Edit:
^ You're right, every note has to be used before you repeat a note (although you can do clever things like changing row halfway through to get round this).
Last edited by 12345abcd3 at Sep 4, 2009,
#10
Quote by 12345abcd3

Edit:
^ You're right, every note has to be used before you repeat a note (although you can do clever things like changing row halfway through to get round this).


I was taught that there's a subtle difference between serialism and 12-tone music: that in one repetitions are allowed, and in the other no repetitions are allowed. I've forgotten which way round it is, and I'm not even sure whether this is true. I've come across some Webern music where the 12-tone row is so cleverly disguised that it's almost impossible to tell what it is.

Quote by Baroque_and_rol

I didn't think it was possible to do anything creative with such specific guidelines, but I've heard some interesting stuff done with the idea since then.


It's not really any stricter than the rules that govern tonal music. There's more possibilities with atonal music (purely in terms of mathematical permutations/combinations of notes: the greater possibilities of atonal music as an art form are debatable) so the extra rules don't really constrain you. I hope that makes sense. And it's amazing how creative some 12-tone music is: a lot of the innovation is actually in the rhythm and texture.
#11
Quote by National_Anthem
I was taught that there's a subtle difference between serialism and 12-tone music: that in one repetitions are allowed, and in the other no repetitions are allowed. I've forgotten which way round it is, and I'm not even sure whether this is true.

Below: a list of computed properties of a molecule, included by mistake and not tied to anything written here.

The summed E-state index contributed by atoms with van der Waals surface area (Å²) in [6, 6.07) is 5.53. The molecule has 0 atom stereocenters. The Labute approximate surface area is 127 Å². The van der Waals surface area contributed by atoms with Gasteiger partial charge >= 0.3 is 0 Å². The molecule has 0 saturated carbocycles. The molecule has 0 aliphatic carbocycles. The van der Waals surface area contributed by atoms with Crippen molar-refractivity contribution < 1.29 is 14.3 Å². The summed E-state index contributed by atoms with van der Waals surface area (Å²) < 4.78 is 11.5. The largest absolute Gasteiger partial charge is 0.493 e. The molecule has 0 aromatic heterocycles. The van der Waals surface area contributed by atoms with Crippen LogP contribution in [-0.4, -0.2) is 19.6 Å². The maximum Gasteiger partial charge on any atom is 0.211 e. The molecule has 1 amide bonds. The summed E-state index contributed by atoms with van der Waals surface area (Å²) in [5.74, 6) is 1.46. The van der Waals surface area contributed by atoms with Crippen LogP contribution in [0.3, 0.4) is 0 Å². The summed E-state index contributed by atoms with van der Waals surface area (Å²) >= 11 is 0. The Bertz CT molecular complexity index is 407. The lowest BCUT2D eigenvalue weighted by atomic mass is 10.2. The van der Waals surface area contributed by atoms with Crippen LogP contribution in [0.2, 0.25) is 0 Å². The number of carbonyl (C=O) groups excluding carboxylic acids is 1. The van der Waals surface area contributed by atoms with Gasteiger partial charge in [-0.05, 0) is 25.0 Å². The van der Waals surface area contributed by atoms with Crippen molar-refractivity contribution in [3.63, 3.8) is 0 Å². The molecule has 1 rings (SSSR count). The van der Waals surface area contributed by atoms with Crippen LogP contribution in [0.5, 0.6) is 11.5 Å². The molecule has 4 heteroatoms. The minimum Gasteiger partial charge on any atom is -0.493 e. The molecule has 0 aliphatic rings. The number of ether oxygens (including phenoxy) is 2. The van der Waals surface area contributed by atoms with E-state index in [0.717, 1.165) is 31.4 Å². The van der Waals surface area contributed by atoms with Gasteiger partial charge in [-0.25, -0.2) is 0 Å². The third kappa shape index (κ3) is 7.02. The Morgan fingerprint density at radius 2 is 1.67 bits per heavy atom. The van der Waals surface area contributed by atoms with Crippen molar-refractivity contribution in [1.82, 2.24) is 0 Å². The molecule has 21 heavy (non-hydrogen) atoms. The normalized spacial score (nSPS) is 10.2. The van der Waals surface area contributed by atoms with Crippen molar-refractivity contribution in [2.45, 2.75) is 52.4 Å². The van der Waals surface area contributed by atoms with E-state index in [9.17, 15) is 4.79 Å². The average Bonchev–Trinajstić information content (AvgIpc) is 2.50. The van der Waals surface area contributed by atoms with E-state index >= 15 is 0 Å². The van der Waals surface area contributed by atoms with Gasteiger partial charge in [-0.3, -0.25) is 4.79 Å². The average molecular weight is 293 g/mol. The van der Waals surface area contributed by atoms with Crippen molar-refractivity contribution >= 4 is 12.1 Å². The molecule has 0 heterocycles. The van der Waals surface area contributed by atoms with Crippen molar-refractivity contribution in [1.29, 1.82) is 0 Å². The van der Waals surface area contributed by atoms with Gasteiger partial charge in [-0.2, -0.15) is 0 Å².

I'm not sure about that but even in a composition with a tone row rules can be broken in the name of musicality.

Quote by National_Anthem
I've come across some Webern music where the 12-tone row is so cleverly disguised that it's almost impossible to tell what it is.

Yeah most atonal music is much more complicated than just one tone row being repeated, several rows are usually going on at the same time, the rows can be spread around mulitple instruments, the notes can be "stacked" into chords etc. You can spend ages sitting with a tone row matrix trying to find out where each of the rows are in the compositions by Schoenberg and Webern and Beg.

Quote by National_Anthem

It's not really any stricter than the rules that govern tonal music. There's more possibilities with atonal music (purely in terms of mathematical permutations/combinations of notes: the greater possibilities of atonal music as an art form are debatable) so the extra rules don't really constrain you. I hope that makes sense. And it's amazing how creative some 12-tone music is: a lot of the innovation is actually in the rhythm and texture.

Well atonal music isn't any stricter but using a 12 tone row is.

Quote by Baroque_and_Rol
I didn't think it was possible to do anything creative with such specific guidelines, but I've heard some interesting stuff done with the idea since then.

As I've already said, the rules can be bent in the name of artistic license. Schoenberg was pretty atonal but some Berg and Webern have a lot more tonal influence/components (eg. an arpeggio of a chord in the tone row).

Also, all the inversions, retrogrades, transpositions and retrograde inversions mean with one tone row you end up with 48 tone rows to play with which leaves you with a lot of possibilities.
Last edited by 12345abcd3 at Sep 4, 2009,
#12
Quote by 12345abcd3


Well atonal music isn't any stricter but using a 12 tone row is.



That's what I meant to say, I just wasn't clear enough.
#13
Mine was more 12 tone influenced than a strictly 12 tone piece. The melody line is a 12 tone pattern, but the song ended up being more about the overall sound than the 12 tone concept. I played a live version of it once where the musicians were basically improvising their own parts around that groove with the row on top of it, so that's just part of the song.
Quote by bearded_monkey
Everytime I go into the guitar shop and ask for a G-String the shopkeeper always makes that TERRIBLE joke about it not being an underwear shop

So next time I go in I'm gonna ask for a thong
#14
I just listened to it and that two note sequence you have playing under the tone row basically destroys to concept of the tone row because it makes some notes more significant than other and provides a tonal centre.

It would probably be better to call it a "tone row inspired melody" or something similar because it doesn't really make sense to call it a tone row. Nice composition though.